All you need to know about Afrikaans

Seeing as it’s Christmas, I thought I’d share with you all something very special. This is going to be the first in a series of posts about specific languages, in which I will go through some basic background info, crash-course some grammar, give you a few example phrases and put up lots of pretty pictures on the way. Today’s language is one of my absolute favourites. In fact, it’s probably one of my first loves, although it seems to be fairly unloved as languages go. It is, of course, Afrikaans.

Iconic Table Mountain presides over Cape Town, South Africa’s third city and the birthplace of Afrikaans

I first came across Afrikaans when I was 14, in 2006, when there was a huge wave of immigration going on from South Africa to London, where I was living at the time. For several years, Afrikaans became one of the most prominent of all the languages spoken in London, and rarely a day would go by when you wouldn’t hear some bright-faced, cheerful South Africans sitting on the tube, chattering away, making observations about you and other passengers. This period didn’t last too long though, as these people soon realised that in fact, little Afrikaans, while there was even speculation about whether it would survive as a language, was thriving in the UK, and at any one time someone on that train could probably understand every word you were saying. I decided to join them.

For political and historical reasons, Afrikaans has often been seen as a contraversial language. However, over the past twenty years it has made a phenomenal image transformation, with the help of a vibrant new Afrikaans-speaking generation emerging from South Africa with enormous cultural influence. Nowadays Afrikaans is a dynamic non-racial language, with only 40% of its native speakers being white.

The origins of Afrikaans are very diverse, and its vocabulary reflects this by containing words of European, African and South-East Asian derivation.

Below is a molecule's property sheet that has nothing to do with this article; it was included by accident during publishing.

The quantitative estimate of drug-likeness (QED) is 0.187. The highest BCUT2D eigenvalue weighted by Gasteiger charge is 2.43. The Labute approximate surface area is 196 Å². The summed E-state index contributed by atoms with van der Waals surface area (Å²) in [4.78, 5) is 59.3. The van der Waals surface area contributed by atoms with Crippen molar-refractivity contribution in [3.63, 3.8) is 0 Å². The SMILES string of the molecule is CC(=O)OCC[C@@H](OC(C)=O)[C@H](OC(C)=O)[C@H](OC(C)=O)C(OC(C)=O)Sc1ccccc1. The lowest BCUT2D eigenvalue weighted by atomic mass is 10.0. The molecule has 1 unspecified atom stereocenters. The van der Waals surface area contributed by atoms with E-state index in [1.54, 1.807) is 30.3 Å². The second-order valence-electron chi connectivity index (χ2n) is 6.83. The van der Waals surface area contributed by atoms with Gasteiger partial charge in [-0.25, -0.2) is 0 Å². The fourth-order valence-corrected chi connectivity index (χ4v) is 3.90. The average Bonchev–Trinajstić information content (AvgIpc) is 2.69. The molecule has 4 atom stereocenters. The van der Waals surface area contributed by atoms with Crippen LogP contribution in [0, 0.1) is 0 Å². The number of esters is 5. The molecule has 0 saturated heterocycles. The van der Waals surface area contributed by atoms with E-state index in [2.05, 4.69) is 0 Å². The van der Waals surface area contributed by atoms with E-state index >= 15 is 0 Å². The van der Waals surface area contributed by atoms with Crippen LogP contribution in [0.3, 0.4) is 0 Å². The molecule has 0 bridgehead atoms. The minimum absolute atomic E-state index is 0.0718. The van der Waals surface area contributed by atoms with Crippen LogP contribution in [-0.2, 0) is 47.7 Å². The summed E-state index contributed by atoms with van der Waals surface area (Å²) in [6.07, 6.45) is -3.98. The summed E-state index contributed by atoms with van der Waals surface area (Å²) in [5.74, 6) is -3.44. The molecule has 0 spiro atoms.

A bit of context

Afrikaans is largely derived from Dutch, and its simple grammar has led in the past to its being declared the easiest language for English speakers to learn. It’s hard to say exactly how the language came about, as again, previously this has been highly politicised, but one of the more popular theories at the moment is that it was created by Dutch colonists trying to speak to the Malay slaves they had brought across to work in their new colony in the Cape. The Malays couldn’t really speak Dutch properly, which led to the simplification of the grammar, and they soon started throwing their own words into the mix. This is why you might have been surprised to discover that the word for ‘banana’ is not ‘banaan’, or ‘banana’ or ‘banane’ or any of those nice easy words offered to you by other European languages, but in fact ‘piesang‘. We also have the Malays to thank for introducing the word ‘baie‘, which is one of the best and most useful Afrikaans words ever, meaning ‘very’ or ‘a lot of’, and which can still be found (apparently) in use on the other side of the planet, in Indonesia. As Afrikaans speakers spread across what is modern day South Africa, they came into contact with neighbouring African languages, such as Zulu, Xhosa and Sotho, which also greatly influenced the way they spoke. Nowadays Afrikaans is spoken by roughly 6½ million native speakers, and between 15 and 23 million second language speakers across South Africa, Namibia, and ex-patriate communities around the globe.